Archaeology and an obscure town mentioned in Bible

 Bible Atlas

Bible Atlas

The biblical book of Mark has long been considered by scholars to be the earliest gospel written. However, one common criticism leveled against Mark is a lack of knowledge regarding the geography of Palestine, leading many to speculate that the author of Mark was not familiar with the regions about which he writes, and that he probably wrote long after the events he claims to record. 

As German scholar Kümmel writes: 

“[T]he considerations against this assumption [that John Mark, companion of Peter, wrote the gospel of Mark] carry weight. The author obviously has no personal knowledge of Palestinian geography, as the numerous geographical errors show.” 

While Kümmel and others claim “numerous” geographical errors, the list of such errors that they cite is actually quite short. Author J.P. Holding responds to Kümmel’s claim

“Kümmel [Kumm.Int, 97] accuses Mark of "numerous" geographical errors, but names only three: Mark 5:1 (the Gerasene swine), 7:31 (having to do with Tyre/Sidon and the Decapolis), and 10:1 (re the region of Judea). He indicates that a lack of knowledge of the geography of Palestine is against Markan authorship. In reply we may note: The "errors" are a product of the imagination.”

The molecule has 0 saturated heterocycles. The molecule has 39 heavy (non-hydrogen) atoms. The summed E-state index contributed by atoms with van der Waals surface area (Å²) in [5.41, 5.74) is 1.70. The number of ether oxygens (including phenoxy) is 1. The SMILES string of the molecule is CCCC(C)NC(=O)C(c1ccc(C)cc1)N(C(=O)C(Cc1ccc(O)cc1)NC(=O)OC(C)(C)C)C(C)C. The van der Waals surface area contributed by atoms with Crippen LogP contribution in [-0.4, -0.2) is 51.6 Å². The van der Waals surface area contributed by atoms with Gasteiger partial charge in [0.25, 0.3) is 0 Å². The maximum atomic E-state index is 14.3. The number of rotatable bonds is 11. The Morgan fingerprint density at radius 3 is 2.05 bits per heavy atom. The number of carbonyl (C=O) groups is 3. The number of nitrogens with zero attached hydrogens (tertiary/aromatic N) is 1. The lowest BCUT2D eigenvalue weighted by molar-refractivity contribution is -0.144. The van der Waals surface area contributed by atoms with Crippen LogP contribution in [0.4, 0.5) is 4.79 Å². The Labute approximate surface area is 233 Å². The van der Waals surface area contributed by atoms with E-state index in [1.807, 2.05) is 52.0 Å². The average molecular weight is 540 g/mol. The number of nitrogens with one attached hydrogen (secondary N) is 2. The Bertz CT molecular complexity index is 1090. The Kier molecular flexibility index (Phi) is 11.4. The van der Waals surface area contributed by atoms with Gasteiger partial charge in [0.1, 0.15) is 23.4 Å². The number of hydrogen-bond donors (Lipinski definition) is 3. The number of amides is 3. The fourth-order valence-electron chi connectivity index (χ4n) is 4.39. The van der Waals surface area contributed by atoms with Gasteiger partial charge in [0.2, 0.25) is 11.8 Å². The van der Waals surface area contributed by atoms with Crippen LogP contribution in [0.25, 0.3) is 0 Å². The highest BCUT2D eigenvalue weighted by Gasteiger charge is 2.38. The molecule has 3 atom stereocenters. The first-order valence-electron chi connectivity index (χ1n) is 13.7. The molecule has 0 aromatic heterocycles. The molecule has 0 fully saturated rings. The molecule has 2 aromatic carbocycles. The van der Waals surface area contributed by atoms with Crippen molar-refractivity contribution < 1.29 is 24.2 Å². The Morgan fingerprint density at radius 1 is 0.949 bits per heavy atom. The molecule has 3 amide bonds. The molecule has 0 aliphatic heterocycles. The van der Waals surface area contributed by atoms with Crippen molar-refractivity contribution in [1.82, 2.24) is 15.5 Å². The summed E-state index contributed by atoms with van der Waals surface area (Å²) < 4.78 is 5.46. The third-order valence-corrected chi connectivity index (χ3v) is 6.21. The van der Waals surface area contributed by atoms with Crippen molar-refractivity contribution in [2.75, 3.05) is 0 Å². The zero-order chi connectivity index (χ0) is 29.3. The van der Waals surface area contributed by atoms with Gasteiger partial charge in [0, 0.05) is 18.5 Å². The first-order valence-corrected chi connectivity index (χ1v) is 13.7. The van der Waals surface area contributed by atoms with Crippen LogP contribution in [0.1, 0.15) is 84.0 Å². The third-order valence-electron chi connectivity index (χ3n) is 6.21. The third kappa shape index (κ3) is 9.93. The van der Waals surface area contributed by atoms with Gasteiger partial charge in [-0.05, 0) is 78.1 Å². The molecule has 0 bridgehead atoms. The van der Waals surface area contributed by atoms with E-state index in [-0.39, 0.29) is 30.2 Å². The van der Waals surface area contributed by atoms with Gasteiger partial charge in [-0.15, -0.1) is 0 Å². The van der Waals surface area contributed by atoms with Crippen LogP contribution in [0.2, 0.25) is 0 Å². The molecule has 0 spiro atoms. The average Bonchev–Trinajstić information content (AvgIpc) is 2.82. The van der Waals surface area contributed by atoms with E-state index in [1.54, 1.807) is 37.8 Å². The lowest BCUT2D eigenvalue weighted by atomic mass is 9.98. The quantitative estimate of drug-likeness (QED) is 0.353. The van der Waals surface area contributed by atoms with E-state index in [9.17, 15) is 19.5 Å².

One criticism (not from Kümmel, but from other skeptical scholars) that J.P. Holding examines is this: 

Mark 8:10 he got into the boat with his disciples and went to the region of Dalmanutha. 

“So what's wrong here? Well, Anderson [another skeptical scholar] complains that Dalmanutha is not referred to anywhere else in any extant literature! Considering how little literature we DO have from the first century, this is rather silly, and very much an argument from silence!” 

This “argument from silence” may now have been silenced, as archeologists believe they have uncovered this obscure town. 

On the northwest side of the Sea of Galilee, in Israel’s Ginosar Valley, a first century town has been unearthed. A first century fishing boat unearthed in the same region in the 80's, the fact that the town is so near the region in which the events of Mark 8 took place, and the dating of the ruins themselves, have led some to speculate that this may, in fact, correlate with this previously criticized section of Mark’s text. 

While this claim is certainly not without its critics, at best this is confirmation of the early dating and accuracy of Mark’s Gospel. At worst, it does nothing to hurt the veracity of this text. 

Archeology has time and again upheld the accuracy of the New Testament documents. So much so, in fact, that famed 19th century archaeologist, Sir William M Ramsey, who was a vehement skeptic and critic of scriptural accuracy finally came to the reluctant conclusion that the New Testament documents were a valuable archaeological tool; this after fifteen years of work in the Middle East. 

History and philosophy professor, Dr. Tim McGrew of Western Michigan University notes that there is a stunning double-standard for scholars of history with regards to the New Testament documents. While most historians take an “innocent until proven guilty” approach to other ancient historical texts, they maintain a “guilty until proven innocent” approach to the New Testament documents. 

Archaeology, however, has proven the accuracy of such documents far more often than it has disproven them.